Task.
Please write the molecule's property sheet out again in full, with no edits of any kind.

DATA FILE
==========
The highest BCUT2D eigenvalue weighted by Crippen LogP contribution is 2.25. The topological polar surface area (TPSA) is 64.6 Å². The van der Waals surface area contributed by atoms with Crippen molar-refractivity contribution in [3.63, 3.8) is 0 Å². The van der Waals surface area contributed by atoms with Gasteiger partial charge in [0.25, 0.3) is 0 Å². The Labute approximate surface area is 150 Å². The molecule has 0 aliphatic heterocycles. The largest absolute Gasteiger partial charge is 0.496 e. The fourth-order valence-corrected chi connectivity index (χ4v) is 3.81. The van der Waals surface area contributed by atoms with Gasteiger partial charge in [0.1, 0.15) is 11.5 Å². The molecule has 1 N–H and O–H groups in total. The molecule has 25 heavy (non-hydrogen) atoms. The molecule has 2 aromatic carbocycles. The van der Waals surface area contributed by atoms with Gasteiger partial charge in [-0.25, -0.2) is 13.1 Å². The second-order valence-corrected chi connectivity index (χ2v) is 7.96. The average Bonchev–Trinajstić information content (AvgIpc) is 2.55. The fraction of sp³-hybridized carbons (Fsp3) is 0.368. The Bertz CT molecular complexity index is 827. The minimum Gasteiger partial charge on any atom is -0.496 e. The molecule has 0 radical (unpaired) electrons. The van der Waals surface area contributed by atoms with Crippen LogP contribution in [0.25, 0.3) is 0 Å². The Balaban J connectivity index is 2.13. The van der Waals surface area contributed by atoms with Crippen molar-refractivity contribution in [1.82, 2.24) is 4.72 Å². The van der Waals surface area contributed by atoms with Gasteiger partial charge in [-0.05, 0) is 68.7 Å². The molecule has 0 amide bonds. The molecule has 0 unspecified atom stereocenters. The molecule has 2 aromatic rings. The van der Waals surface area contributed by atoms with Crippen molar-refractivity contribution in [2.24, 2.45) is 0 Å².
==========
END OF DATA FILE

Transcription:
The highest BCUT2D eigenvalue weighted by Crippen LogP contribution is 2.25. The topological polar surface area (TPSA) is 64.6 Å². The van der Waals surface area contributed by atoms with Crippen molar-refractivity contribution in [3.63, 3.8) is 0 Å². The van der Waals surface area contributed by atoms with Gasteiger partial charge in [0.25, 0.3) is 0 Å². The Labute approximate surface area is 150 Å². The molecule has 0 aliphatic heterocycles. The largest absolute Gasteiger partial charge is 0.496 e. The fourth-order valence-corrected chi connectivity index (χ4v) is 3.81. The van der Waals surface area contributed by atoms with Gasteiger partial charge in [0.1, 0.15) is 11.5 Å². The molecule has 1 N–H and O–H groups in total. The molecule has 25 heavy (non-hydrogen) atoms. The molecule has 2 aromatic carbocycles. The van der Waals surface area contributed by atoms with Gasteiger partial charge in [-0.25, -0.2) is 13.1 Å². The second-order valence-corrected chi connectivity index (χ2v) is 7.96. The average Bonchev–Trinajstić information content (AvgIpc) is 2.55. The fraction of sp³-hybridized carbons (Fsp3) is 0.368. The Bertz CT molecular complexity index is 827. The minimum Gasteiger partial charge on any atom is -0.496 e. The molecule has 0 radical (unpaired) electrons. The van der Waals surface area contributed by atoms with Crippen LogP contribution in [0.25, 0.3) is 0 Å². The Balaban J connectivity index is 2.13. The van der Waals surface area contributed by atoms with Crippen molar-refractivity contribution in [1.82, 2.24) is 4.72 Å². The van der Waals surface area contributed by atoms with Gasteiger partial charge in [-0.05, 0) is 68.7 Å². The molecule has 0 amide bonds. The molecule has 0 unspecified atom stereocenters. The molecule has 2 aromatic rings. The van der Waals surface area contributed by atoms with Crippen molar-refractivity contribution in [2.24, 2.45) is 0 Å².